The 700 Club

Intergalactic power, two street-legal 997 Turbos, and one pro racer take to VIR.

April 8, 2010

Also from Issue 183

  • Road Test: 2010 GT3 RS
  • 2010 Nürburgring 24-hour Preview
  • 911T 2.2 vs. 911E 2.2 vs. 911S 2.2
  • Rare Type 597 Jagdwagen Driven
  • Interview: Porsche CEO Michael Macht
  • 918 Spyder Hybrid Preview
  • Tuned 993 Turbo Takes on 997 Turbos
  • 997S PDK Racer
  • Market Update: 356 and 912
  • 12 Hours of Sebring 2010
  • Boxster Spec Racing
  • Project 914 3.6: Reassembly
  • Cheap 986/996 Remote Key Fix
  • Tech Forum: IMS Replacement, Prt 1
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Seven-hundred horsepower. Seven… hundred. Whispering it a few more times to yourself doesn’t make it seem any less daunting. Consider for a moment that it exceeds the horsepower of two new Carreras! What will the first foot-to-the-floor spin to redline in second gear feel like? Nauseating?

Two gleaming 700-hp 997 Turbos sit in the paddock of Virginia International Raceway, waiting to answer the question. Today’s mission: Pit AWE’s 750R against TPC Racing’s 775 Blitzkrieg on road and track. What we want to know: Which best embodies the dual-nature “tuner Por­sche?” After all, lap times aren’t everything when it comes to street cars.

Excellence regular Bob Chapman will help assess road-going performance while ALMS driver David Murray will help assess track performance at VIR. The ground rules are simple: No slicks, one set of tires for both tests, valid registrations and insurance, and no tweaks other than tire-pressure adjustments between the street and track tests.

We’ve all read articles about high-power cars that try to convey the feeling that such power imparts. But without personal experience of those g-forces, we’re forced to think about it in terms of something we have experienced. Is 700 horsepower like that vague recollection of the first time you crossed the 100-mph threshold. Is it laugh-out-loud fun? Or is it like the time you first did something fearless, like jumping out of an airplane — an electric feeling that is simultaneously terrifying and exhilarating?

Like many creations of its kind, the TPC 775B is a reflection of its owner. On first glance, it’s as understated as any Porsche can be. Well, any in Guards Red, anyway! It looks like it could have just rolled off the showroom floor. The only visible modifications are the stance, GT2 wheels, and a small sticker with the company logo. In other words, it’s a sleeper.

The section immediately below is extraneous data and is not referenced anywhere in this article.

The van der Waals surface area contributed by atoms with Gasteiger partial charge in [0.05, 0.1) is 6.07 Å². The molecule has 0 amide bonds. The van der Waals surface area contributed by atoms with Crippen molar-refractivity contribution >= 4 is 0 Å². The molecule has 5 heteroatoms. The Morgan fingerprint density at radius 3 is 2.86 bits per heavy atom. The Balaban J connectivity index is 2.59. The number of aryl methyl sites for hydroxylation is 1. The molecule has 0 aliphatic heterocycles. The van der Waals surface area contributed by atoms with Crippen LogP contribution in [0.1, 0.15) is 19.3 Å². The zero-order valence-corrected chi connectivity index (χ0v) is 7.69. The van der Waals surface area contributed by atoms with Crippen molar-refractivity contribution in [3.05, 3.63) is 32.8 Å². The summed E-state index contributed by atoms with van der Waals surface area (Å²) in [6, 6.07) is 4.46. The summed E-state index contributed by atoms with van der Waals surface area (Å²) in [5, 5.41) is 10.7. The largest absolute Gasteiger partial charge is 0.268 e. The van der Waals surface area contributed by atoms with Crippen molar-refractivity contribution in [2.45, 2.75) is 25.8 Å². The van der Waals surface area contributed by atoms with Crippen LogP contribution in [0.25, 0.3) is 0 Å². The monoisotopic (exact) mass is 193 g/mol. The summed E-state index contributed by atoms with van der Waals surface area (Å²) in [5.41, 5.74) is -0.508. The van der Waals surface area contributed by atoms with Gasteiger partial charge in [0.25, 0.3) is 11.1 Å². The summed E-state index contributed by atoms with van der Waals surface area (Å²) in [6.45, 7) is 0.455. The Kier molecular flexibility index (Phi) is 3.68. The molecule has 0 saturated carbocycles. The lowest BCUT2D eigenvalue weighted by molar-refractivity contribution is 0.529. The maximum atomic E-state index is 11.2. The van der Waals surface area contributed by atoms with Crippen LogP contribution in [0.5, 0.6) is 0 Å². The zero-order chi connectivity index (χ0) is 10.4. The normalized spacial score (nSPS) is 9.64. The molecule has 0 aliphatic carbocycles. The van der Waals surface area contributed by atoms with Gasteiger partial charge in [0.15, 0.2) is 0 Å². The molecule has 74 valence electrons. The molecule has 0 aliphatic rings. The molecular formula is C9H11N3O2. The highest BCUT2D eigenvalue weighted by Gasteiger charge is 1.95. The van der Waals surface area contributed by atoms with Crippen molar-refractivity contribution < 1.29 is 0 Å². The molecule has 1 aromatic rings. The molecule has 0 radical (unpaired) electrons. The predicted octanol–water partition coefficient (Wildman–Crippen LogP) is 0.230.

Owner Michael Levitas is a bit of a sleeper, too. The easy-going Baltimore native is a Grand-Am champion and a Daytona 24-hour winner, but he spends most of his days at his company, TPC Racing. He gets there in this car, his daily driver. Race wins, and especially championships, require attention to detail and Levitas has it. Ask him about the development of the 775B and he launches into a high-octane discussion of custom-valved shocks, proprietary springs, the impact of front versus rear spring rates on a 997’s handling, and how optimal setup differs from previous 911 platforms — complete with hand gestures that only race-car engineers can understand…

He says TPC achieved 700 horses on pump gas by modifying the turbochargers with larger compressor wheels, with major (exducer) and minor (inducer) dia­meters enlarged by 1.5 mm and 2.0 mm respectively. TPC also modified the turbine in an effort to create a wide torque plateau for a claimed 600 lb-ft available from 4000 to 6500 rpm. Says Levitas: “Our turbo is more efficient than a factory GT2 unit by one-third.”

TPC designed and built its own intercoolers, moving from Por­sche AG’s tube-and-fin design to a sturdier and significantly larger (by 52 mm) 127-mm hybrid bar-and-plate core with tube-and-fin type internals. Levitas says the design significantly improves torque at lower rpm. The intercoolers bolt into the factory positions and use lightly modified factory ducts. The exhaust system is a collaboration between TPC and Europipe.

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